175 air traffic controllers denounced for sedition

The Public Prosecutor in Madrid has submitted 175 denuncias in connection with the strike by air traffic controllers in December to the Dean of the Court of First Instance in order for the Court to cite the defendants to testify.

Air traffic controllers refusing to testify

Twelve air traffic controllers charged with sedition following the wildcat strike have invoked their right not to testify because they contend that the matter falls under military jurisdiction following the declaration by the government of a ‘state of alert’.

Strike is over, but it was costly

It is estimated that the wildcat strike by air traffic controllers, a brilliant way to help an ailing and crippled economy with over four million unemployed, will cost the Spanish tourist industry around €250 million.

Iberia cancels all flights for Saturday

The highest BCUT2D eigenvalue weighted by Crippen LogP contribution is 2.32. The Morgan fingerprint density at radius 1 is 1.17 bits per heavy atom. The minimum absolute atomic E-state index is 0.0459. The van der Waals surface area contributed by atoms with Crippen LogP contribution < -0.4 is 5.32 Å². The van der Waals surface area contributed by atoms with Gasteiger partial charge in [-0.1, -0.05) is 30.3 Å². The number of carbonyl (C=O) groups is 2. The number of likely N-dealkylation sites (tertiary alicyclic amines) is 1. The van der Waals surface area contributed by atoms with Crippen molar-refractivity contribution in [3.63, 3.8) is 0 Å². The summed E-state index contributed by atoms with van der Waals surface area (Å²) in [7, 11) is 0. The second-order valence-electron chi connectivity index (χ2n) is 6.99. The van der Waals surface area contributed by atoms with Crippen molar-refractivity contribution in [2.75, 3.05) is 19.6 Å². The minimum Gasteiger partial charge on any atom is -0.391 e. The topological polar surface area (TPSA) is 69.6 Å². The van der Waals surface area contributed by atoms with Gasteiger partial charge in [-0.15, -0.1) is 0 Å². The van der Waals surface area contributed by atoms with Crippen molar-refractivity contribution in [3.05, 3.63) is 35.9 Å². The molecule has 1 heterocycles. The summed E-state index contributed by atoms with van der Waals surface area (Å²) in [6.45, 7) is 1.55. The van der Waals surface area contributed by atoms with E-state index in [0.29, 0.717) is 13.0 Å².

The airline Iberia has cancelled all flights for Saturday December 4th as a result of the wildcat strike by air traffic controllers and advise passengers not to turn up at airports. They are hoping to resume flights on Sunday.

Military take over Spanish airports

The Spanish military has taken over the country’s air traffic control after civilian air traffic controllers called in sick en masse and will maintain control over planning, supervision and control of the country’s airspace unless the controllers called off their unsanctioned strike.

USCA and AENA reach an agreement

The Union of Air Traffic Controllers, USCA, and the Airport Authority, AENA, have signed a basic agreement which removes the threat of industrial action and paves the way for further talks.

Talks resume

Talks have resumed between the Union of Air Traffic Controllers (USCA) and AENA, but now without the threat of strike action hanging over proceedings like a Damoclean sword.

No strike

The air traffic controllers have decided no to go ahead with strike action in August.